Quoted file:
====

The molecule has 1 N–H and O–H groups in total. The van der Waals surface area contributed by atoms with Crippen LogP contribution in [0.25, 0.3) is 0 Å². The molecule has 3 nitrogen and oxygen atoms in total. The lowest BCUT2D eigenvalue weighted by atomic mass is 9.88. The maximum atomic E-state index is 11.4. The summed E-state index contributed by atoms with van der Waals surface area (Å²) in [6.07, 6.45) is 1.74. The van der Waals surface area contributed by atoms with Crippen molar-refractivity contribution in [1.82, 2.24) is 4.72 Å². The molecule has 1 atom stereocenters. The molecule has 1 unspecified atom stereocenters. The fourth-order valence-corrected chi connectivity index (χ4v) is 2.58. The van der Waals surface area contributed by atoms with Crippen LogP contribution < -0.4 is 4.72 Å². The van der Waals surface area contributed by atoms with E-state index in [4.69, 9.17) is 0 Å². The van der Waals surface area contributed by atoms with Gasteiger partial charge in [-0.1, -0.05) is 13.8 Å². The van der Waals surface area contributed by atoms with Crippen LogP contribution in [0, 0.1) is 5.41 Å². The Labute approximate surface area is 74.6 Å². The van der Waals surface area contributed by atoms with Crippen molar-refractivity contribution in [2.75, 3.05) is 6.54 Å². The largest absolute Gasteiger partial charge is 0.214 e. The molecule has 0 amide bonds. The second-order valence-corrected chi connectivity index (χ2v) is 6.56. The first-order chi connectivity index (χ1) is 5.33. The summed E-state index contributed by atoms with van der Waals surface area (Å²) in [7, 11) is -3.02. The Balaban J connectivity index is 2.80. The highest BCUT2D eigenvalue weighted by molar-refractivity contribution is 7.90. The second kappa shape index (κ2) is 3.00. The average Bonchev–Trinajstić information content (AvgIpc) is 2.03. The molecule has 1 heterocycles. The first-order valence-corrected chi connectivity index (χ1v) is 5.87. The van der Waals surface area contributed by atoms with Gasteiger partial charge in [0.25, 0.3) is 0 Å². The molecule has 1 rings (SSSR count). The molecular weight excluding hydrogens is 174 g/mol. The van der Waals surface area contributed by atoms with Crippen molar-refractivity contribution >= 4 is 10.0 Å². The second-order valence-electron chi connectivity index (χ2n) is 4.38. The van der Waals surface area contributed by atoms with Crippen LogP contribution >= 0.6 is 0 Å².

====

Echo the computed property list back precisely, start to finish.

The molecule has 1 N–H and O–H groups in total. The van der Waals surface area contributed by atoms with Crippen LogP contribution in [0.25, 0.3) is 0 Å². The molecule has 3 nitrogen and oxygen atoms in total. The lowest BCUT2D eigenvalue weighted by atomic mass is 9.88. The maximum atomic E-state index is 11.4. The summed E-state index contributed by atoms with van der Waals surface area (Å²) in [6.07, 6.45) is 1.74. The van der Waals surface area contributed by atoms with Crippen molar-refractivity contribution in [1.82, 2.24) is 4.72 Å². The molecule has 1 atom stereocenters. The molecule has 1 unspecified atom stereocenters. The fourth-order valence-corrected chi connectivity index (χ4v) is 2.58. The van der Waals surface area contributed by atoms with Crippen LogP contribution < -0.4 is 4.72 Å². The van der Waals surface area contributed by atoms with E-state index in [4.69, 9.17) is 0 Å². The van der Waals surface area contributed by atoms with Gasteiger partial charge in [-0.1, -0.05) is 13.8 Å². The van der Waals surface area contributed by atoms with Crippen LogP contribution in [0, 0.1) is 5.41 Å². The Labute approximate surface area is 74.6 Å². The van der Waals surface area contributed by atoms with Crippen molar-refractivity contribution in [2.75, 3.05) is 6.54 Å². The largest absolute Gasteiger partial charge is 0.214 e. The molecule has 0 amide bonds. The second-order valence-corrected chi connectivity index (χ2v) is 6.56. The first-order chi connectivity index (χ1) is 5.33. The summed E-state index contributed by atoms with van der Waals surface area (Å²) in [7, 11) is -3.02. The Balaban J connectivity index is 2.80. The highest BCUT2D eigenvalue weighted by molar-refractivity contribution is 7.90. The second kappa shape index (κ2) is 3.00. The average Bonchev–Trinajstić information content (AvgIpc) is 2.03. The molecule has 1 heterocycles. The first-order valence-corrected chi connectivity index (χ1v) is 5.87. The van der Waals surface area contributed by atoms with Gasteiger partial charge in [0.25, 0.3) is 0 Å². The molecule has 1 rings (SSSR count). The molecular weight excluding hydrogens is 174 g/mol. The van der Waals surface area contributed by atoms with Crippen molar-refractivity contribution >= 4 is 10.0 Å². The second-order valence-electron chi connectivity index (χ2n) is 4.38. The van der Waals surface area contributed by atoms with Crippen LogP contribution >= 0.6 is 0 Å².